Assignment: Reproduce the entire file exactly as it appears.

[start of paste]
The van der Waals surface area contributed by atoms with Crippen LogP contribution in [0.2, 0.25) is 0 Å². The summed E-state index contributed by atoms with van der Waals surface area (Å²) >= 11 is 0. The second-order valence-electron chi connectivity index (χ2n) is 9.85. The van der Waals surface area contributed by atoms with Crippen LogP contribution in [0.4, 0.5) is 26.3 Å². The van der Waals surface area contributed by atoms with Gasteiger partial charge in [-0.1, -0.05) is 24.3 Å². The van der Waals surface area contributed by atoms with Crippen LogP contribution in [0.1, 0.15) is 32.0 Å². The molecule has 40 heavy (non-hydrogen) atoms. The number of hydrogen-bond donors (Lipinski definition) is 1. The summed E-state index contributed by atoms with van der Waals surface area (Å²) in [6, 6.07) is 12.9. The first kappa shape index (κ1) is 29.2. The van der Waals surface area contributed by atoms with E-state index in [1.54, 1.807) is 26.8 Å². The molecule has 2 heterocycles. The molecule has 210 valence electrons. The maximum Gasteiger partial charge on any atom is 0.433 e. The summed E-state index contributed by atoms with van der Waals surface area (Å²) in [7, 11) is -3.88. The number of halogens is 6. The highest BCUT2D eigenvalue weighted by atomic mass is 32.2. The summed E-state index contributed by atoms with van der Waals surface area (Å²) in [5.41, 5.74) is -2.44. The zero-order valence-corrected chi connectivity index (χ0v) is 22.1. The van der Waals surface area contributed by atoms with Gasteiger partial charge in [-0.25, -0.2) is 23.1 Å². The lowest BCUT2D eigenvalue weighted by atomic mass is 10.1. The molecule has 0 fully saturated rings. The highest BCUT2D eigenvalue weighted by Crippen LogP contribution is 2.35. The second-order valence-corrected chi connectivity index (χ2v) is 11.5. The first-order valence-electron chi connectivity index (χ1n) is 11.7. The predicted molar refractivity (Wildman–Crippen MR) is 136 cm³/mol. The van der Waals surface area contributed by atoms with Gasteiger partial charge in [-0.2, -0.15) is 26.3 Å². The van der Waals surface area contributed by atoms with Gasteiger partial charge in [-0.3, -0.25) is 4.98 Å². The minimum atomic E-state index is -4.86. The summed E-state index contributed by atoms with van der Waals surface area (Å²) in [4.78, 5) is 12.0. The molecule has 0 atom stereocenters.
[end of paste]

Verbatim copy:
The van der Waals surface area contributed by atoms with Crippen LogP contribution in [0.2, 0.25) is 0 Å². The summed E-state index contributed by atoms with van der Waals surface area (Å²) >= 11 is 0. The second-order valence-electron chi connectivity index (χ2n) is 9.85. The van der Waals surface area contributed by atoms with Crippen LogP contribution in [0.4, 0.5) is 26.3 Å². The van der Waals surface area contributed by atoms with Gasteiger partial charge in [-0.1, -0.05) is 24.3 Å². The van der Waals surface area contributed by atoms with Crippen LogP contribution in [0.1, 0.15) is 32.0 Å². The molecule has 40 heavy (non-hydrogen) atoms. The number of hydrogen-bond donors (Lipinski definition) is 1. The summed E-state index contributed by atoms with van der Waals surface area (Å²) in [6, 6.07) is 12.9. The first kappa shape index (κ1) is 29.2. The van der Waals surface area contributed by atoms with E-state index in [1.54, 1.807) is 26.8 Å². The molecule has 2 heterocycles. The molecule has 210 valence electrons. The maximum Gasteiger partial charge on any atom is 0.433 e. The summed E-state index contributed by atoms with van der Waals surface area (Å²) in [7, 11) is -3.88. The number of halogens is 6. The highest BCUT2D eigenvalue weighted by atomic mass is 32.2. The summed E-state index contributed by atoms with van der Waals surface area (Å²) in [5.41, 5.74) is -2.44. The zero-order valence-corrected chi connectivity index (χ0v) is 22.1. The van der Waals surface area contributed by atoms with Gasteiger partial charge in [-0.25, -0.2) is 23.1 Å². The lowest BCUT2D eigenvalue weighted by atomic mass is 10.1. The molecule has 0 fully saturated rings. The highest BCUT2D eigenvalue weighted by Crippen LogP contribution is 2.35. The second-order valence-corrected chi connectivity index (χ2v) is 11.5. The first-order valence-electron chi connectivity index (χ1n) is 11.7. The predicted molar refractivity (Wildman–Crippen MR) is 136 cm³/mol. The van der Waals surface area contributed by atoms with Gasteiger partial charge in [-0.2, -0.15) is 26.3 Å². The van der Waals surface area contributed by atoms with Gasteiger partial charge in [-0.3, -0.25) is 4.98 Å². The minimum atomic E-state index is -4.86. The summed E-state index contributed by atoms with van der Waals surface area (Å²) in [4.78, 5) is 12.0. The molecule has 0 atom stereocenters.